One of the most basic, but also most important benefits that buyers in the Grand Valley can expect from new Energy Star certified homes are fewer drafts. The Western Slope, and in fact all of Colorado, is famous for its temperature swings. There aren’t many places in the country that routinely experience multiple sub zero temperature days as well as multiple 110F+ days, all in the same calendar year. This means that air leaks that create drafts in your home can cost you hugely in both comfort and cash in both the winter and summer. The systems in your home have to strain much harder to maintain a consistent climate inside because leaks either allow heat to escape when you want to keep it, or let it come in when you want to keep it out. In-home climate control already consumes a lot of energy, and air leaks just compound the problem. Contractors who build Energy Star certified homes are specially trained on how to minimize these leaks in construction. This means that when lived in, the home’s temperature will remain much more stable, and will use less energy to do so, ensuring that both you and your budget are much more comfortable.


Energy Star certified homes, nationwide, save their owners an average of 20% on yearly utility bills. One of the highest energy expenses for homeowners in the Grand Valley is keeping their homes cool in the summer months where our average high is in the low 90s and even our nights can creep up to the 70s. Luckily evaporative coolers, which have been a staple in the region for decades, are relatively inexpensive to operate. Unfortunately, due to the slight changes in climate in the region, specifically in humidity, over the last few decades due to population increase in the area, evaporative, or swamp coolers are less and less effective, causing many homeowners to switch to traditional air conditioning. Air conditioning is much more effective in keeping temperatures low in a home, but are much more expensive to run and use a lot more energy. Another reason an Energy Star certified home is a benefit is that first of all, the air conditioning system itself should be Energy Star certified and therefore will minimize the energy usage and cost of that particular system, but being built with a holistic approach, the air conditioner will work together with Energy Star certified insulation, duct work, and the minimized air leaks to keep costs much more manageable.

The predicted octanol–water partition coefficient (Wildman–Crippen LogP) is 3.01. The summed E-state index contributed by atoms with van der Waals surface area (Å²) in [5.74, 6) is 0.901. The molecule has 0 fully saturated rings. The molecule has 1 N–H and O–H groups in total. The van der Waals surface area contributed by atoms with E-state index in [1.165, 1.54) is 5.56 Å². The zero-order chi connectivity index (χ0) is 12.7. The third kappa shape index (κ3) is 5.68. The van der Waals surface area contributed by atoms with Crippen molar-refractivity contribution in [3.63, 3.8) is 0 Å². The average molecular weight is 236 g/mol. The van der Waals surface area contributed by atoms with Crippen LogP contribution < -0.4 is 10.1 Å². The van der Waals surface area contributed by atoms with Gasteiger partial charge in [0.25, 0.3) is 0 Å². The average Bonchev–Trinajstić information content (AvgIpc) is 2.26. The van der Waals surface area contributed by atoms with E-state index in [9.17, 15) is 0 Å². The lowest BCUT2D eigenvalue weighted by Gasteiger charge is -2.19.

Several of the high profile buildings in Grand Junction and the surround areas are Energy Star certified, including the Chipeta Elementary School, Grand Junction High School, Palisade High School, several other public buildings and over 532 private residences. Energy Star certified construction is on the rise in Grand Junction with 64 new homes going up in 2015 and 11 different Energy Star builder partners. This means those who live, work, and go to school in these homes and buildings enjoy a much more comfortable environment, pay almost a quarter less in utility bills, and enjoy the peace of mind that their structure is meeting strict EPA standards and contributing as little as possible to our society’s overall consumption of energy.


If you are in the market to either buy or build a home in the Grand Valley, be sure to ask your builder if they are trained in constructing Energy Star certified homes, or ask your realtor about Energy Star certified homes in the area. In the long run you’ll save money, enjoy a much more comfortable home, and you may even benefit years down the road in a greater resale value.
For more insight into the above statistics and more information regarding the Energy Star program, its standards, and how to find products and buildings that meet the Energy Star criteria, visit www.energystar.gov. Also check with your local energy provider for information on different rebate and tax credit programs associated with energy star appliances and homes.